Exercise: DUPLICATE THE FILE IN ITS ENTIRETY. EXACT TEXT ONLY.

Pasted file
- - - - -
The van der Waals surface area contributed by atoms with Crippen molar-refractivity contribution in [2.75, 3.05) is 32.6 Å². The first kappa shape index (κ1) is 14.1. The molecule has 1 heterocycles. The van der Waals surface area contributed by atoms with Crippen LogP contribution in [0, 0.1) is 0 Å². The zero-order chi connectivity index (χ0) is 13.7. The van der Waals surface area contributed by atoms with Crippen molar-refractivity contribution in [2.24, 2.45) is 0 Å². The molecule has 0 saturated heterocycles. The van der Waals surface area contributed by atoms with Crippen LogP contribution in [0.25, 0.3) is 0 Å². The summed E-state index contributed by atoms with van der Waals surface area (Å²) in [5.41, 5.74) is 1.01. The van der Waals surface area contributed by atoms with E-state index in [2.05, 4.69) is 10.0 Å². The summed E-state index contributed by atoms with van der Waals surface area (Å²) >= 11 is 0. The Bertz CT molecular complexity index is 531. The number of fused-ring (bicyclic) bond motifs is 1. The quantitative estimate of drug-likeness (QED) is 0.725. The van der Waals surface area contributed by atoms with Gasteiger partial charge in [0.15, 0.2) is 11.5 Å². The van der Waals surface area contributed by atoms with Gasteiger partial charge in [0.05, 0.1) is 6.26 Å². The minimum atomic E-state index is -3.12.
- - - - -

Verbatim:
The van der Waals surface area contributed by atoms with Crippen molar-refractivity contribution in [2.75, 3.05) is 32.6 Å². The first kappa shape index (κ1) is 14.1. The molecule has 1 heterocycles. The van der Waals surface area contributed by atoms with Crippen LogP contribution in [0, 0.1) is 0 Å². The zero-order chi connectivity index (χ0) is 13.7. The van der Waals surface area contributed by atoms with Crippen molar-refractivity contribution in [2.24, 2.45) is 0 Å². The molecule has 0 saturated heterocycles. The van der Waals surface area contributed by atoms with Crippen LogP contribution in [0.25, 0.3) is 0 Å². The summed E-state index contributed by atoms with van der Waals surface area (Å²) in [5.41, 5.74) is 1.01. The van der Waals surface area contributed by atoms with E-state index in [2.05, 4.69) is 10.0 Å². The summed E-state index contributed by atoms with van der Waals surface area (Å²) >= 11 is 0. The Bertz CT molecular complexity index is 531. The number of fused-ring (bicyclic) bond motifs is 1. The quantitative estimate of drug-likeness (QED) is 0.725. The van der Waals surface area contributed by atoms with Gasteiger partial charge in [0.15, 0.2) is 11.5 Å². The van der Waals surface area contributed by atoms with Gasteiger partial charge in [0.05, 0.1) is 6.26 Å². The minimum atomic E-state index is -3.12.